ZEC shoud learn from South Africa’s IEC

Zimbabwean opposition leader Nelson Chamisa has expressed his admiration for the professionalism demonstrated by South Africa’s Independent Electoral Commission (IEC) during the ongoing electoral process.

Tomorrow, on 29th May, South African voters will participate in the election to select a 400-member National Assembly, following which the newly elected Members of Parliament will proceed to elect the country’s next president.

Also Read: Chamisa seeks audience with Mnangagwa

In a post on a social media platform, Chamisa emphasized the need for the Zimbabwe Electoral Commission (ZEC) to take a cue from the IEC in South Africa when it comes to conducting elections.

While no institution is 100% perfect, I commend the independence, extent of integrity and level of professionalism exhibited by the [Independent Electoral Commission] during this election cycle thus far.

The standard set has been fantastic, especially the transparency, accountability and approachability of the IEC of South Africa.

The political and election environment in South Africa has been a template for integrity and fairness to be emulated by all others elsewhere especially [Zimbabwe Electoral Commission].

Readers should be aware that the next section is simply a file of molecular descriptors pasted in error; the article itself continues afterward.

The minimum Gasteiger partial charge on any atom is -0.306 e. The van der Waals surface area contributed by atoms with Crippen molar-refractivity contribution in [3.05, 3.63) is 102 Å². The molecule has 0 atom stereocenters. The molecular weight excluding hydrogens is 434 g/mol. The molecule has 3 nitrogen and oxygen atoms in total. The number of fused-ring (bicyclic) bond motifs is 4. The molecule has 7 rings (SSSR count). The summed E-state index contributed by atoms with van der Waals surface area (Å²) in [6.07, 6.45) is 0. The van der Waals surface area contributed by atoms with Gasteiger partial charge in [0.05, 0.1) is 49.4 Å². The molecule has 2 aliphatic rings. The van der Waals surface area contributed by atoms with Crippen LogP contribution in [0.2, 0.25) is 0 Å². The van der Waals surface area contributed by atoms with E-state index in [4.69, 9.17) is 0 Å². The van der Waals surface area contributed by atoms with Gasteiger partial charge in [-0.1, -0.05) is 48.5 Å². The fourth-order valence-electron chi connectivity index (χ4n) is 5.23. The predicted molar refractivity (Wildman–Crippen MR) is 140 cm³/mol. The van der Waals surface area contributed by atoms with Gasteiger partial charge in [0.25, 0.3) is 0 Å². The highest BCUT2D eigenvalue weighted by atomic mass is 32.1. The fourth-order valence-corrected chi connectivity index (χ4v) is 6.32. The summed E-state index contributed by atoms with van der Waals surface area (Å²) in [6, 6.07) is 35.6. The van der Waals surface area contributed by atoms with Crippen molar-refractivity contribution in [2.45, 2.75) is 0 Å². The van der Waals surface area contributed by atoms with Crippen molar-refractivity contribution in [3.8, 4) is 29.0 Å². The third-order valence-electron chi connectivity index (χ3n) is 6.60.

I’m impressed by how SA conducted the voting process for citizens in the diaspora displaying excellence and global best practices.

Holding credible, unrigged, legitimate and undisputed elections is a key tenet and facet of a New Africa.

The IEC SA has provided an excellent template and source of inspiration giving valuable lessons for election management bodies elsewhere, particularly in Zimbabwe.

State institutions serve as the guardrails and guarantors of functioning and flourishing democracies. Institutions must be free from partisan poison, enclave politics and partocracy.

They must be free to perform their patriotic and constitutional duties allowing citizens to flourish in functioning democracies.

ZEC has faced significant criticism, particularly during the 2023 elections. It was accused of gerrymandering and withholding the Voters Roll in the run-up to the elections and failure to avail ballot papers on voting day.

Gerrymandering refers to the political manipulation of electoral district boundaries with the intent to create undue advantage for a particular party, group, or socioeconomic class within a constituency.

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